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Old May 22, 2010, 11:05 AM   #97
Brian Pfleuger
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Join Date: June 25, 2008
Location: Central, Southern NY, USA
Posts: 18,791
Quote:
Originally Posted by OldMarksman
The actual firing of a firearm by a civilian in self defense happens very infrequently. To base one's risk assessment on variations of what has actually happened in very rare events is really not a preferred method.

Rather, one would be better served by simulation and role playing, or by pure analysis such as failure mode and effect analysis (that's a structured way of analyzing "what ifs"), coupled with some realistic training.

The questions I would ask are three: (1) do I need to worry about only a single attacker, or two or maybe even three (personally, I don't think one guy is likely to take me on, except maybe from behind); (2) how many hits on each will be sufficient to stop them (two plus, probably); and (3) if things unfold in the blink of an eye, and they are moving very fast and not in a straight line, how many shots will it take to get those hits? Add to that that I do not really want to be left with an empty gun....
Not the preferred method? I agree that everyone getting some solid training would be highly preferable, regardless, but if your decisions are not based on the likelihood of the event then what is it based on? If you must take into account ALL variations without consideration of the probability of variation actually happening then the only possible course of action is to spend all the money that you can spend preparing for every possible eventuality.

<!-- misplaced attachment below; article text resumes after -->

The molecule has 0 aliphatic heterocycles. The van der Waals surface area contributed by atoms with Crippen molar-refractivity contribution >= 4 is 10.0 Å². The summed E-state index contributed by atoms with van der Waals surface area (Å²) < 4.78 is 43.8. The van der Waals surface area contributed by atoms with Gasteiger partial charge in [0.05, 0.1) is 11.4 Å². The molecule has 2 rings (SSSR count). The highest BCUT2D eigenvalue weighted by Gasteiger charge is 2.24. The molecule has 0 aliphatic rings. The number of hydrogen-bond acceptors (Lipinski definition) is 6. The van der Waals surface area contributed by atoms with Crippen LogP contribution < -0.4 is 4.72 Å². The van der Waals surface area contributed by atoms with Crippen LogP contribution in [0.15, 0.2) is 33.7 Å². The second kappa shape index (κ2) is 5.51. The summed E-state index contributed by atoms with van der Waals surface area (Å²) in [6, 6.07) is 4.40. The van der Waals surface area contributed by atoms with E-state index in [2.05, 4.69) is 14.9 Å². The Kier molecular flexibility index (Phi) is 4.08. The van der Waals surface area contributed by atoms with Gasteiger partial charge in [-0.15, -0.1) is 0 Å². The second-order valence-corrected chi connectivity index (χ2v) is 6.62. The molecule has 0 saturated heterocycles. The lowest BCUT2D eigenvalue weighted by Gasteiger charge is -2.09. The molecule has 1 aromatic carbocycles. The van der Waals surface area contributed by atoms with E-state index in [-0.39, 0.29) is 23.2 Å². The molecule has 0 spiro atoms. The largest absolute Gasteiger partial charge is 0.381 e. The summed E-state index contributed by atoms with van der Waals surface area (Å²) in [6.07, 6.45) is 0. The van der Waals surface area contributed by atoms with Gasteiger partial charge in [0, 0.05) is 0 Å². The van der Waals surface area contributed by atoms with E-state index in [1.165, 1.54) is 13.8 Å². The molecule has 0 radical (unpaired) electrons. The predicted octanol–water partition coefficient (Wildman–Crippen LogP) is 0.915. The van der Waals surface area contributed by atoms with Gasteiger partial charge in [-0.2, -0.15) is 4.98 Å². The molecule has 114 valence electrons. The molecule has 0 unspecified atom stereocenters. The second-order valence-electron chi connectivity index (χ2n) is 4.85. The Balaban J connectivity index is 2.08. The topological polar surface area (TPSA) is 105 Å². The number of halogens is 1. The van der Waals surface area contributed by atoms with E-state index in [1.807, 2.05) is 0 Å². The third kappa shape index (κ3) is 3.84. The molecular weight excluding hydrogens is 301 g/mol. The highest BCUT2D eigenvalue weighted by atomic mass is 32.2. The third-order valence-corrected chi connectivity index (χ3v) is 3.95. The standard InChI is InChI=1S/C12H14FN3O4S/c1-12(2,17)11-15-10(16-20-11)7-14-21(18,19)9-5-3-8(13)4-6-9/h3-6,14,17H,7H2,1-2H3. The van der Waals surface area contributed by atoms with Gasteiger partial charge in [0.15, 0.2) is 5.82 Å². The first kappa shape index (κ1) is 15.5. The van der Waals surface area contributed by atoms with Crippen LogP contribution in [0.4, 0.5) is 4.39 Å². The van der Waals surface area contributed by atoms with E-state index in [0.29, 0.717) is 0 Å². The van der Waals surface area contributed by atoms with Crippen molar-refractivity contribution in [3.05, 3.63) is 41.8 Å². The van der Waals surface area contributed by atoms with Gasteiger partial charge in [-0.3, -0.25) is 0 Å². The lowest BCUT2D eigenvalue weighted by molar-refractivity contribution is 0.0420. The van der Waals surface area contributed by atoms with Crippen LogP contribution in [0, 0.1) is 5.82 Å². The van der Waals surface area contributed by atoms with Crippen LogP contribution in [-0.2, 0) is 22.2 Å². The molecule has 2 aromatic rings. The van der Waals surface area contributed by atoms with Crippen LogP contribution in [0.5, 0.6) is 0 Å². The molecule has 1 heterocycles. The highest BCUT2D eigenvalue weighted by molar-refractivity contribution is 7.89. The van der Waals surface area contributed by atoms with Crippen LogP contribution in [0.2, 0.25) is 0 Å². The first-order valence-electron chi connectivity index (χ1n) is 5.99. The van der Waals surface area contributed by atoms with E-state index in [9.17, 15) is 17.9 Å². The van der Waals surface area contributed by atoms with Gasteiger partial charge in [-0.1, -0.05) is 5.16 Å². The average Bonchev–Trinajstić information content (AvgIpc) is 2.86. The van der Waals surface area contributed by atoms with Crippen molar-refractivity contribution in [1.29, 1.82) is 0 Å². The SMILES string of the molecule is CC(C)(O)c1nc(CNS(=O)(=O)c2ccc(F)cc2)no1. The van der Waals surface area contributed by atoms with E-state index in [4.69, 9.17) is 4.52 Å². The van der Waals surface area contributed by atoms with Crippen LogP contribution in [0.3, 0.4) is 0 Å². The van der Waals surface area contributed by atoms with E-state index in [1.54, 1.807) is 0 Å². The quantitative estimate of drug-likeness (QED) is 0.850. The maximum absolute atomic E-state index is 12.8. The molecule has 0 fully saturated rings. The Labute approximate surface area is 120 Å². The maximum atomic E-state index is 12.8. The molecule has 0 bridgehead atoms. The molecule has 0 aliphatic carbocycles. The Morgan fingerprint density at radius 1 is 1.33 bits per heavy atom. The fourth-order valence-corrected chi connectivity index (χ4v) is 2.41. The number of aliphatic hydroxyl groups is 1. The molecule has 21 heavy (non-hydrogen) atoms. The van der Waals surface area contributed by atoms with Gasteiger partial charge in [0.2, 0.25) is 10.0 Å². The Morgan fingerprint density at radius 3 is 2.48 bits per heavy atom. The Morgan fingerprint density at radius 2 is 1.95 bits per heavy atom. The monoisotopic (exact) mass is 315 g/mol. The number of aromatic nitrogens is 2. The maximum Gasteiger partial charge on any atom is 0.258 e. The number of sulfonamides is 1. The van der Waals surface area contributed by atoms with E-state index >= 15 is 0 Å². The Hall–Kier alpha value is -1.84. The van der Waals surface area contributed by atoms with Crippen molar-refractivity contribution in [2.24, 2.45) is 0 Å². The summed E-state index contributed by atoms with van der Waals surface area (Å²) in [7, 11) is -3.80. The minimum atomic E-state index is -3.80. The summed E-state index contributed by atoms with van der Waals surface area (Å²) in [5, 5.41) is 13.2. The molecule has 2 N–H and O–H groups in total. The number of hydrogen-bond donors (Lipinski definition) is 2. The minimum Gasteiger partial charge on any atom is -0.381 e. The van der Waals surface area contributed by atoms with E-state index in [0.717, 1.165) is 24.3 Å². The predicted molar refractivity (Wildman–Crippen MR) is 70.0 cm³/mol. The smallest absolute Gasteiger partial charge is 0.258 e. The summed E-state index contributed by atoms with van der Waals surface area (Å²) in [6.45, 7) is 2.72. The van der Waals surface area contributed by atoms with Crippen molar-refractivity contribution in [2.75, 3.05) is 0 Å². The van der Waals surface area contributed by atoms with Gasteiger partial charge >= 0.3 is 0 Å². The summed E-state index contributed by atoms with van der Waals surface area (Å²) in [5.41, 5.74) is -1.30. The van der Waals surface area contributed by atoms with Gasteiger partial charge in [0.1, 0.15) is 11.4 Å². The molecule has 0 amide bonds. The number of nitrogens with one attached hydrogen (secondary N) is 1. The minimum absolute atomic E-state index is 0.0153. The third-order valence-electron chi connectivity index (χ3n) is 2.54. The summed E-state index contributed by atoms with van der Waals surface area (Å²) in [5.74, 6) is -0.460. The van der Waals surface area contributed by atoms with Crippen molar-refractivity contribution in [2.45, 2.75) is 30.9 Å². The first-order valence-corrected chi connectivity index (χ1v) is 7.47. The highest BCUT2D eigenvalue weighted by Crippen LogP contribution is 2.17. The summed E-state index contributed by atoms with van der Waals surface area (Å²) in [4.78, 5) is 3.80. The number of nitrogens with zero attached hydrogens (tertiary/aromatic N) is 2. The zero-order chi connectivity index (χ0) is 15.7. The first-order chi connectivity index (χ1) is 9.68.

Such a mentality would result in all of us driving armored cars, wearing kevlar vests and helmets, carrying 3 guns with two spare mags for each and moving around in squad formation with our buddies covering the flank.

OF COURSE, you have to prepare for events based on the probability of their occurrence. The only question is where do you stop.

There is a certain probability of being accosted by an aggressor.

There is a certain, much lower, probability of the situation being serious enough to warrant drawing your firearm.

There is a certain, much lower, probability of the situation being serious enough to warrant SHOOTING your aggressor.

There is a certain, MUCH, much lower, probability of your needing to fire more than one full guns worth of rounds.

There is a certain probability of your firearm jamming and requiring a spare mag to clear the jam.


See? Probability. If your decisions are based on logic then they ARE based on conclusions about probability. Where you get the information on which you base those decisions is another matter, but they're either based on logic and probability or fear and emotion. Special note: The actual level of preparation is no indicator either. You could carry NO firearm at all and still have it be based on fear.
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Last edited by Brian Pfleuger; May 22, 2010 at 11:11 AM.
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